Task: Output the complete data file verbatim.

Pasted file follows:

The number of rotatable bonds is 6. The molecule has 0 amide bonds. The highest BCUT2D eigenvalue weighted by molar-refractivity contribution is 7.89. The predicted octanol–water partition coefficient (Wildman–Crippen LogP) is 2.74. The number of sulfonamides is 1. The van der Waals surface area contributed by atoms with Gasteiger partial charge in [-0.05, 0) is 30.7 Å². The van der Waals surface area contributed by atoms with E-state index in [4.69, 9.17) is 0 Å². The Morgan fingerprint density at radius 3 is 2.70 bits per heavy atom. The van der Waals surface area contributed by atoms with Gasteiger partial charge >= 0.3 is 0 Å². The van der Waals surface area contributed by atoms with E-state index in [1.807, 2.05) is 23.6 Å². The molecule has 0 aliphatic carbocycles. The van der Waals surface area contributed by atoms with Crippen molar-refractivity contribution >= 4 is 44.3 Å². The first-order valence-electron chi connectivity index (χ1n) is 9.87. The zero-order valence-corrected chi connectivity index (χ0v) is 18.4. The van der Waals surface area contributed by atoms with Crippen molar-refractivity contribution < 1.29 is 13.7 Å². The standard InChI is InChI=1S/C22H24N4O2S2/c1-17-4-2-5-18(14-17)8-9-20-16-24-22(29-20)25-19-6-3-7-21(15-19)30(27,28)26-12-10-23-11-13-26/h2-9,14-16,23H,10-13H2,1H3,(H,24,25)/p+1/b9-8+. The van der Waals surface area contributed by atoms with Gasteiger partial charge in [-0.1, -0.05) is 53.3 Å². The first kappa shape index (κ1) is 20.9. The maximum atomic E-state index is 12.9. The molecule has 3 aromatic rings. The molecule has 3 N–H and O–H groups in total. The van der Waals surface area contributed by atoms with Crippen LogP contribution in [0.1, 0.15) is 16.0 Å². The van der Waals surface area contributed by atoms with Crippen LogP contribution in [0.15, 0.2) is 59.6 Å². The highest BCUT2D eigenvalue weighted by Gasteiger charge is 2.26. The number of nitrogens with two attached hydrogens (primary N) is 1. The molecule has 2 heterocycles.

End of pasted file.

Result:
The number of rotatable bonds is 6. The molecule has 0 amide bonds. The highest BCUT2D eigenvalue weighted by molar-refractivity contribution is 7.89. The predicted octanol–water partition coefficient (Wildman–Crippen LogP) is 2.74. The number of sulfonamides is 1. The van der Waals surface area contributed by atoms with Gasteiger partial charge in [-0.05, 0) is 30.7 Å². The van der Waals surface area contributed by atoms with E-state index in [4.69, 9.17) is 0 Å². The Morgan fingerprint density at radius 3 is 2.70 bits per heavy atom. The van der Waals surface area contributed by atoms with Gasteiger partial charge >= 0.3 is 0 Å². The van der Waals surface area contributed by atoms with E-state index in [1.807, 2.05) is 23.6 Å². The molecule has 0 aliphatic carbocycles. The van der Waals surface area contributed by atoms with Crippen molar-refractivity contribution >= 4 is 44.3 Å². The first-order valence-electron chi connectivity index (χ1n) is 9.87. The zero-order valence-corrected chi connectivity index (χ0v) is 18.4. The van der Waals surface area contributed by atoms with Crippen molar-refractivity contribution < 1.29 is 13.7 Å². The standard InChI is InChI=1S/C22H24N4O2S2/c1-17-4-2-5-18(14-17)8-9-20-16-24-22(29-20)25-19-6-3-7-21(15-19)30(27,28)26-12-10-23-11-13-26/h2-9,14-16,23H,10-13H2,1H3,(H,24,25)/p+1/b9-8+. The van der Waals surface area contributed by atoms with Gasteiger partial charge in [-0.1, -0.05) is 53.3 Å². The first kappa shape index (κ1) is 20.9. The maximum atomic E-state index is 12.9. The molecule has 3 aromatic rings. The molecule has 3 N–H and O–H groups in total. The van der Waals surface area contributed by atoms with Crippen LogP contribution in [0.1, 0.15) is 16.0 Å². The van der Waals surface area contributed by atoms with Crippen LogP contribution in [0.15, 0.2) is 59.6 Å². The highest BCUT2D eigenvalue weighted by Gasteiger charge is 2.26. The number of nitrogens with two attached hydrogens (primary N) is 1. The molecule has 2 heterocycles.